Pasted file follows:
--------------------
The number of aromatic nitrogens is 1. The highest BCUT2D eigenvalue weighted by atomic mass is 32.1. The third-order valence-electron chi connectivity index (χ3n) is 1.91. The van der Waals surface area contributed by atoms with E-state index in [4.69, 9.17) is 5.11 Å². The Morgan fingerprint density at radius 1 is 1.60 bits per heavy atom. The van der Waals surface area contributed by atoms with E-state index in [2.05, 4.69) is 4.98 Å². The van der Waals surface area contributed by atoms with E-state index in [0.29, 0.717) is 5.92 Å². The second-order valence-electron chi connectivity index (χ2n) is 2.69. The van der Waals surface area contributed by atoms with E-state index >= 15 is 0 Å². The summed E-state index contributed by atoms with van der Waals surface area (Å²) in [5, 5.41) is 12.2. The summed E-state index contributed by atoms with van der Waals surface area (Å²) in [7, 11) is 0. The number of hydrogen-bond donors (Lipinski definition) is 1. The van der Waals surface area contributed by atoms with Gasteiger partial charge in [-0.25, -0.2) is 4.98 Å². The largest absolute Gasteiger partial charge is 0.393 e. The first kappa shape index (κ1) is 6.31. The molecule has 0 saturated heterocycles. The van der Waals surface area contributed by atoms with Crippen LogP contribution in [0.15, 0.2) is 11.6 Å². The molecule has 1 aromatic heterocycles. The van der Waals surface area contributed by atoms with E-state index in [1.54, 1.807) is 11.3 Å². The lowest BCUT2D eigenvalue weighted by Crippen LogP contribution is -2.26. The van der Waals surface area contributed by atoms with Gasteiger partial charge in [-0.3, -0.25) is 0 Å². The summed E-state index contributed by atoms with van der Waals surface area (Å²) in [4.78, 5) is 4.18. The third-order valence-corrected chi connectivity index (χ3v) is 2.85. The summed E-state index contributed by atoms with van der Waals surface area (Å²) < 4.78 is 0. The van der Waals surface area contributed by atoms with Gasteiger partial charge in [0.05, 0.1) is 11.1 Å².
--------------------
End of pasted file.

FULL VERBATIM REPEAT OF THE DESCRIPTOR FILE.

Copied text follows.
The number of aromatic nitrogens is 1. The highest BCUT2D eigenvalue weighted by atomic mass is 32.1. The third-order valence-electron chi connectivity index (χ3n) is 1.91. The van der Waals surface area contributed by atoms with E-state index in [4.69, 9.17) is 5.11 Å². The Morgan fingerprint density at radius 1 is 1.60 bits per heavy atom. The van der Waals surface area contributed by atoms with E-state index in [2.05, 4.69) is 4.98 Å². The van der Waals surface area contributed by atoms with E-state index in [0.29, 0.717) is 5.92 Å². The second-order valence-electron chi connectivity index (χ2n) is 2.69. The van der Waals surface area contributed by atoms with E-state index >= 15 is 0 Å². The summed E-state index contributed by atoms with van der Waals surface area (Å²) in [5, 5.41) is 12.2. The summed E-state index contributed by atoms with van der Waals surface area (Å²) in [7, 11) is 0. The number of hydrogen-bond donors (Lipinski definition) is 1. The van der Waals surface area contributed by atoms with Gasteiger partial charge in [-0.25, -0.2) is 4.98 Å². The largest absolute Gasteiger partial charge is 0.393 e. The first kappa shape index (κ1) is 6.31. The molecule has 0 saturated heterocycles. The van der Waals surface area contributed by atoms with Crippen LogP contribution in [0.15, 0.2) is 11.6 Å². The molecule has 1 aromatic heterocycles. The van der Waals surface area contributed by atoms with E-state index in [1.54, 1.807) is 11.3 Å². The lowest BCUT2D eigenvalue weighted by Crippen LogP contribution is -2.26. The van der Waals surface area contributed by atoms with Gasteiger partial charge in [-0.3, -0.25) is 0 Å². The summed E-state index contributed by atoms with van der Waals surface area (Å²) in [4.78, 5) is 4.18. The third-order valence-corrected chi connectivity index (χ3v) is 2.85. The summed E-state index contributed by atoms with van der Waals surface area (Å²) < 4.78 is 0. The van der Waals surface area contributed by atoms with Gasteiger partial charge in [0.05, 0.1) is 11.1 Å².